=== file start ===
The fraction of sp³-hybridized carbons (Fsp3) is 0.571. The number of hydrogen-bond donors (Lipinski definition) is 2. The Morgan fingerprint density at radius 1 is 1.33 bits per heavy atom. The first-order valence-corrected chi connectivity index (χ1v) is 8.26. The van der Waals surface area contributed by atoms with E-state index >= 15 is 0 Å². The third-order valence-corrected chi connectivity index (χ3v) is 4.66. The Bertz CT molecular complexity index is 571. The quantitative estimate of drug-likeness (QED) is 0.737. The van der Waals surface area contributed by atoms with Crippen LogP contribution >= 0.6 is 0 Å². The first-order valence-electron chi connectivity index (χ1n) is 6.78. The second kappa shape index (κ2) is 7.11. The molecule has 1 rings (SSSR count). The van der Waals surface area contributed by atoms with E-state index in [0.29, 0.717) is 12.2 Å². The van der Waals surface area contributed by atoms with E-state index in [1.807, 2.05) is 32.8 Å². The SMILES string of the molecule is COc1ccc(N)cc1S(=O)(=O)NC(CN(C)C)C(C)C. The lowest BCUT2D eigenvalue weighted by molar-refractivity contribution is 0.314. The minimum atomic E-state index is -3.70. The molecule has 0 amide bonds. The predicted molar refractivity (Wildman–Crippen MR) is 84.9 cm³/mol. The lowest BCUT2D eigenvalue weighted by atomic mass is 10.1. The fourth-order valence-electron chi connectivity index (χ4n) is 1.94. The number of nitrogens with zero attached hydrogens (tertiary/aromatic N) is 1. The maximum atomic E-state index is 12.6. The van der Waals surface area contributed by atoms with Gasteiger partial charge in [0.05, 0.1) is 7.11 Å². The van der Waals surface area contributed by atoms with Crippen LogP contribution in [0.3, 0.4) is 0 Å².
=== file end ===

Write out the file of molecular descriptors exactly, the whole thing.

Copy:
The fraction of sp³-hybridized carbons (Fsp3) is 0.571. The number of hydrogen-bond donors (Lipinski definition) is 2. The Morgan fingerprint density at radius 1 is 1.33 bits per heavy atom. The first-order valence-corrected chi connectivity index (χ1v) is 8.26. The van der Waals surface area contributed by atoms with E-state index >= 15 is 0 Å². The third-order valence-corrected chi connectivity index (χ3v) is 4.66. The Bertz CT molecular complexity index is 571. The quantitative estimate of drug-likeness (QED) is 0.737. The van der Waals surface area contributed by atoms with Crippen LogP contribution >= 0.6 is 0 Å². The first-order valence-electron chi connectivity index (χ1n) is 6.78. The second kappa shape index (κ2) is 7.11. The molecule has 1 rings (SSSR count). The van der Waals surface area contributed by atoms with E-state index in [0.29, 0.717) is 12.2 Å². The van der Waals surface area contributed by atoms with E-state index in [1.807, 2.05) is 32.8 Å². The SMILES string of the molecule is COc1ccc(N)cc1S(=O)(=O)NC(CN(C)C)C(C)C. The lowest BCUT2D eigenvalue weighted by molar-refractivity contribution is 0.314. The minimum atomic E-state index is -3.70. The molecule has 0 amide bonds. The predicted molar refractivity (Wildman–Crippen MR) is 84.9 cm³/mol. The lowest BCUT2D eigenvalue weighted by atomic mass is 10.1. The fourth-order valence-electron chi connectivity index (χ4n) is 1.94. The number of nitrogens with zero attached hydrogens (tertiary/aromatic N) is 1. The maximum atomic E-state index is 12.6. The van der Waals surface area contributed by atoms with Gasteiger partial charge in [0.05, 0.1) is 7.11 Å². The van der Waals surface area contributed by atoms with Crippen LogP contribution in [0.3, 0.4) is 0 Å².